Right to Remain Silent: Most Powerful and Least Used Right


“A Detective has called and wants me to come in and talk with him about an ongoing investigation into a potential criminal matter, what should I do?”  If you practice Criminal Defense for any amount of time, you will inevitably get a question like this.  I have already had 4 clients in 2013 call with this exact dilemma.

So many of us have been conditioned since a young age to cooperate with authority, to be honest, and to help the police, that the mere thought of not talking with a police investigator or Detective makes us feel as if we are doing something wrong.  Others feel that if they give a sufficient explanation that they can talk their way out of any criminal charges.  Others are arrogant enough to believe that any wrongdoing by them was properly hidden, covered up or distanced from themselves and that the police will never be able to make a case against them.

Whatever the instinct, I always counsel that if one is to attend such a meeting, one should never attend a meeting with an officer or Detective investigating a crime without having consulted an attorney first and without an attorney present during the questioning. In most cases, I go even beyond that and advise that the person not speak with the police at all.

The reason is simple:  In all my years of practicing, and of the over 100-plus instances of clients being invited to speak with Detectives/police, I can honestly count on 2 fingers the number of times when this type of interview helped the client avoid prosecution, or helped him in his Defense.  The reality is that these types of meetings are designed for 2 things: the confession of the suspect, or the revealing of information and testimony of the suspect that will be later used against him.  Either way, the meeting is designed to take in evidence to be used against the accused later.  I also can’t even tell you how many cases were dead in the water before I could even begin my defense preparation due to an accused giving a confession to the crime during this interview with law enforcement.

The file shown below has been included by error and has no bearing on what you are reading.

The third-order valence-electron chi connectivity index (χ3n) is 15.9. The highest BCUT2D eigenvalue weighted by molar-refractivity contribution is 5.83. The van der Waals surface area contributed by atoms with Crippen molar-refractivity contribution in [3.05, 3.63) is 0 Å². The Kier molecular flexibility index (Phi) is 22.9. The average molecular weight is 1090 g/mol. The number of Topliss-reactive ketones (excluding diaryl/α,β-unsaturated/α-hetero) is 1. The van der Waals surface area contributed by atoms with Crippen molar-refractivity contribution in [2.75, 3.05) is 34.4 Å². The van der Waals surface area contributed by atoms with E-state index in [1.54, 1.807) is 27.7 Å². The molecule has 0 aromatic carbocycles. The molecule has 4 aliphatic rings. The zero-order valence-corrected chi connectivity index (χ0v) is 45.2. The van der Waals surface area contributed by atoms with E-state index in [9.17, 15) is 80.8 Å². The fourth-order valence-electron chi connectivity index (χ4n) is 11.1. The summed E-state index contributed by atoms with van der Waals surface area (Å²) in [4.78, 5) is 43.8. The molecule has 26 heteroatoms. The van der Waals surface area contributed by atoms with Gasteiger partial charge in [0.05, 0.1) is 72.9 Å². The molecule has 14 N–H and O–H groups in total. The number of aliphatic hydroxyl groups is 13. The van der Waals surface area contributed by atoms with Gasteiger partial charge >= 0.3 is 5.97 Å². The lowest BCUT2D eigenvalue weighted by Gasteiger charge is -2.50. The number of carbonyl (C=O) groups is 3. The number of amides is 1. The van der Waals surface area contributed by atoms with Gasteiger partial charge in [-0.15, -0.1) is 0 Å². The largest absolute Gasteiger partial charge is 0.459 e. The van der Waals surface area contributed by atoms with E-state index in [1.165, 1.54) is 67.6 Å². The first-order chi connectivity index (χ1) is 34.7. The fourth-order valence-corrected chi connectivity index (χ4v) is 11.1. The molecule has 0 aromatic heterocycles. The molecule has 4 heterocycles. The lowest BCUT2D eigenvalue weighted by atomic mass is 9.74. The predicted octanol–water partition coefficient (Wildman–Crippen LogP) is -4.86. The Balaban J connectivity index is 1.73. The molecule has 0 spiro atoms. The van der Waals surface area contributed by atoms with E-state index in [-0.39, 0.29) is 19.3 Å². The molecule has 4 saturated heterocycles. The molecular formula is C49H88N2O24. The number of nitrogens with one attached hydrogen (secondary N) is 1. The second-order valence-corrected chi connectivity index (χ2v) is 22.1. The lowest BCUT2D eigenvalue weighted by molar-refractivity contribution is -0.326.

Most of the time, the only reason the police are inviting you in to talk is for the sole purpose of obtaining your confession.  When a suspect voluntarily attends a meeting with police, he has a right to terminate the interview at any time on his own and freely leave the interview.  The right to have counsel present hasn’t attached since they went voluntarily on their own. Furthermore, their obligation to give you a Miranda warning advising you of your rights also has not attached since you are in their office of your own free will.

The Supreme Court issued its ruling in Salinas v. Texas on June 17, 2013, a case involving the 5th amendment right to not “be a witness against himself.”[i]  The ruling held that a suspect who is not in custody is not entitled to have his Miranda warnings read to him and that his answers, including his failure to answer and subsequent silence in response to a question, can be used against him in court proceedings.  The Court’s decision is of interest to Criminal Defense Law practitioners not due to any groundbreaking expansion or limitation of the well known 5th amendment right to not incriminate one’s self, but perhaps due to the distinction between a suspect who verbally invokes his right to remain silent, and a suspect who fails to verbally invoke the right.

Even many legal practitioners inaccurately believe the right to remain silent is so inviolate, that any questions asked in a question and answer setting with police are not admissible unless one had been previously read his Miranda warnings.  Moreover, much of the general public hold an even greater misunderstanding of their rights and wrongly believe that an entire arrest is illegal if at no point during the arrest they are not read their rights (not understanding that the need to read you your rights is only necessary if they are seeking to obtain information from you post custody or post arrest.)  If even licensed members of the bar don’t completely understand the 5th amendment and its protections, you can imagine how the average citizen may potentially incorrectly assume he is being protected during a conversation with police before having been read his Miranda warnings.  Because the defendant in Salinas went to talk to the police voluntarily, his statement was not custodial, thus no Miranda warnings were required.